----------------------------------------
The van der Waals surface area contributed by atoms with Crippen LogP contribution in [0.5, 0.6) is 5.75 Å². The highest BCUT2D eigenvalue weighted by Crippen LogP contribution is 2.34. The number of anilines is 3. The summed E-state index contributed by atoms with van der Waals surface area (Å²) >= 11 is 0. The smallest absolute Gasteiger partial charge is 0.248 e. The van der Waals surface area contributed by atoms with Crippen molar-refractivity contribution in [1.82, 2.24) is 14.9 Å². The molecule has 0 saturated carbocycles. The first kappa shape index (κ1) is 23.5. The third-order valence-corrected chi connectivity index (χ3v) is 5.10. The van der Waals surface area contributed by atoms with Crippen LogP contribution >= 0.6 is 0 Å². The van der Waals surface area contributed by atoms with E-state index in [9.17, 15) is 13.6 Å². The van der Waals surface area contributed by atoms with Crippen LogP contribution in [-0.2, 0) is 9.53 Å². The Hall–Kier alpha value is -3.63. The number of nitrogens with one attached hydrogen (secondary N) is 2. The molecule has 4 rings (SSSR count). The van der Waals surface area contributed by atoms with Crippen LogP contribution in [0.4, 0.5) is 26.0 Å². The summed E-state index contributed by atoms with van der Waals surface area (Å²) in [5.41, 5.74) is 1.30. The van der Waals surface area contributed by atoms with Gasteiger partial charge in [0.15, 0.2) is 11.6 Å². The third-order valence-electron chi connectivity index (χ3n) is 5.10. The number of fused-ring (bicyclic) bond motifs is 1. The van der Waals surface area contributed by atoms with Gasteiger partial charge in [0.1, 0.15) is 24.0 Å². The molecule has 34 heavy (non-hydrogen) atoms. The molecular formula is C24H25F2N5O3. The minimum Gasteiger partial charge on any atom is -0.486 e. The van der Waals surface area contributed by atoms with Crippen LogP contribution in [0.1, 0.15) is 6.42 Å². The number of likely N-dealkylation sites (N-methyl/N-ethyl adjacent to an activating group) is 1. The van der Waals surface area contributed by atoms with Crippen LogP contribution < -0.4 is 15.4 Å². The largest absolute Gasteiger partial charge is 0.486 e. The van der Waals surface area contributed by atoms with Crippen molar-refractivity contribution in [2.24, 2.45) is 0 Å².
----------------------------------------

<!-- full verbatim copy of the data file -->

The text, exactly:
The van der Waals surface area contributed by atoms with Crippen LogP contribution in [0.5, 0.6) is 5.75 Å². The highest BCUT2D eigenvalue weighted by Crippen LogP contribution is 2.34. The number of anilines is 3. The summed E-state index contributed by atoms with van der Waals surface area (Å²) >= 11 is 0. The smallest absolute Gasteiger partial charge is 0.248 e. The van der Waals surface area contributed by atoms with Crippen molar-refractivity contribution in [1.82, 2.24) is 14.9 Å². The molecule has 0 saturated carbocycles. The first kappa shape index (κ1) is 23.5. The third-order valence-corrected chi connectivity index (χ3v) is 5.10. The van der Waals surface area contributed by atoms with Crippen LogP contribution >= 0.6 is 0 Å². The van der Waals surface area contributed by atoms with E-state index in [9.17, 15) is 13.6 Å². The van der Waals surface area contributed by atoms with Crippen LogP contribution in [-0.2, 0) is 9.53 Å². The Hall–Kier alpha value is -3.63. The number of nitrogens with one attached hydrogen (secondary N) is 2. The molecule has 4 rings (SSSR count). The van der Waals surface area contributed by atoms with Crippen LogP contribution in [0.4, 0.5) is 26.0 Å². The summed E-state index contributed by atoms with van der Waals surface area (Å²) in [5.41, 5.74) is 1.30. The van der Waals surface area contributed by atoms with Gasteiger partial charge in [0.15, 0.2) is 11.6 Å². The third-order valence-electron chi connectivity index (χ3n) is 5.10. The number of fused-ring (bicyclic) bond motifs is 1. The van der Waals surface area contributed by atoms with Gasteiger partial charge in [0.1, 0.15) is 24.0 Å². The molecule has 34 heavy (non-hydrogen) atoms. The molecular formula is C24H25F2N5O3. The minimum Gasteiger partial charge on any atom is -0.486 e. The van der Waals surface area contributed by atoms with Crippen LogP contribution in [0.1, 0.15) is 6.42 Å². The number of likely N-dealkylation sites (N-methyl/N-ethyl adjacent to an activating group) is 1. The van der Waals surface area contributed by atoms with Crippen LogP contribution < -0.4 is 15.4 Å². The largest absolute Gasteiger partial charge is 0.486 e. The van der Waals surface area contributed by atoms with Crippen molar-refractivity contribution in [2.24, 2.45) is 0 Å².